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Thread: Salmon sharks in Cook Inlet

  1. #1

    Default Salmon sharks in Cook Inlet

    We were fishing in Homer last week and salmon sharks attacked our halibut. We were about 30 + miles out. They tore up the first one to shreds, took everything but the head off the second one, and took the entire thing on the 3rd one. I didn't have a setup or I could have easily hooked one. I read that a Ninilchik charter had the same thing happen and landed a 500 pounder, picture was in a Homer paper of some sort.
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    Member ksaye's Avatar
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    Default photo and article

    575-pound salmon shark caught by Arizona angler

    By Aaron Selbig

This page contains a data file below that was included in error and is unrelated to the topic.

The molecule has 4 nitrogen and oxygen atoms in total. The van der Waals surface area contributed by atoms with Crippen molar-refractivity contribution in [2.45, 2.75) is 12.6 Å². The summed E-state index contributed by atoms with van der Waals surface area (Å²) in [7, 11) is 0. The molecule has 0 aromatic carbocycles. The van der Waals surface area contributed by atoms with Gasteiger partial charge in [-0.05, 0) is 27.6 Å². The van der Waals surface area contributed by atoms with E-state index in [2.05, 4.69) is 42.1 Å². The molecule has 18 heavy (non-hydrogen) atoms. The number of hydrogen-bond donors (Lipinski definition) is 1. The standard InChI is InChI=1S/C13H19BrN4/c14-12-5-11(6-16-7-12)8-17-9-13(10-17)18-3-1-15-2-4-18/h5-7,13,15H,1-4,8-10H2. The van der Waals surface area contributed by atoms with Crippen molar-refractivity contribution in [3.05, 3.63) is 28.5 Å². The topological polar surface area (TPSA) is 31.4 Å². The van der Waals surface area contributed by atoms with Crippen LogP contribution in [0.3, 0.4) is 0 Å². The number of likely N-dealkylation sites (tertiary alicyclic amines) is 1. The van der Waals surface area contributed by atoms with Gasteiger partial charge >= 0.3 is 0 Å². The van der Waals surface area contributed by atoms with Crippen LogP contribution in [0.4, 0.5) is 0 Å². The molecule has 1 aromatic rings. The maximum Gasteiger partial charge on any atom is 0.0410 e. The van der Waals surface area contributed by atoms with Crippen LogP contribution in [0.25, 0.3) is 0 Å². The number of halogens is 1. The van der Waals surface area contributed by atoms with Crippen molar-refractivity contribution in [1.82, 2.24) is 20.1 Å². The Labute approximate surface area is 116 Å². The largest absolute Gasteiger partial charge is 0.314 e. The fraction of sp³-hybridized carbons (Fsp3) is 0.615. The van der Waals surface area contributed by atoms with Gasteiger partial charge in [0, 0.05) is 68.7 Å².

Staff Writer

    After reeling in his two-halibut limit Monday, Scottsdale, Ariz., angler Joe Pinto was feeling pretty proud of himself.
    Pinto, fishing in Cook Inlet aboard the Ninilchik Charters' vessel Arctic Endurance, said he had caught a 55-pound and a 35-pound halibut and was "just sitting around doing nothing" when he decided to do a little catch-and-release fishing.

    Soon, Pinto, his five fellow fishermen and boat Capt. Allen Henderson realized they had company when two of their lines turned up with half-eaten halibut.
    Sensing a salmon shark as the likely culprit, Henderson quickly put together a rig of cod on a J-hook, attached it to 50 feet of 1,500-pound cable and dropped it into the water.
    With Pinto at the other end, the line suddenly took off, reeling off 200 feet before he could get control of it.
    "That shark hit that thing instantaneously and the fight was on. It was fun and exciting. We didn't think it was going to happen at first, but he just kept working and reeling it in and we got it," said Henderson.
    Pinto, who hadn't been fishing since moving to Arizona from New York 18 years ago, said his adrenaline was pumping as the shark got closer and closer to the boat.
    "It felt great a once-in-a-lifetime experience. It was an hour-long struggle with a lot of give and take," he said.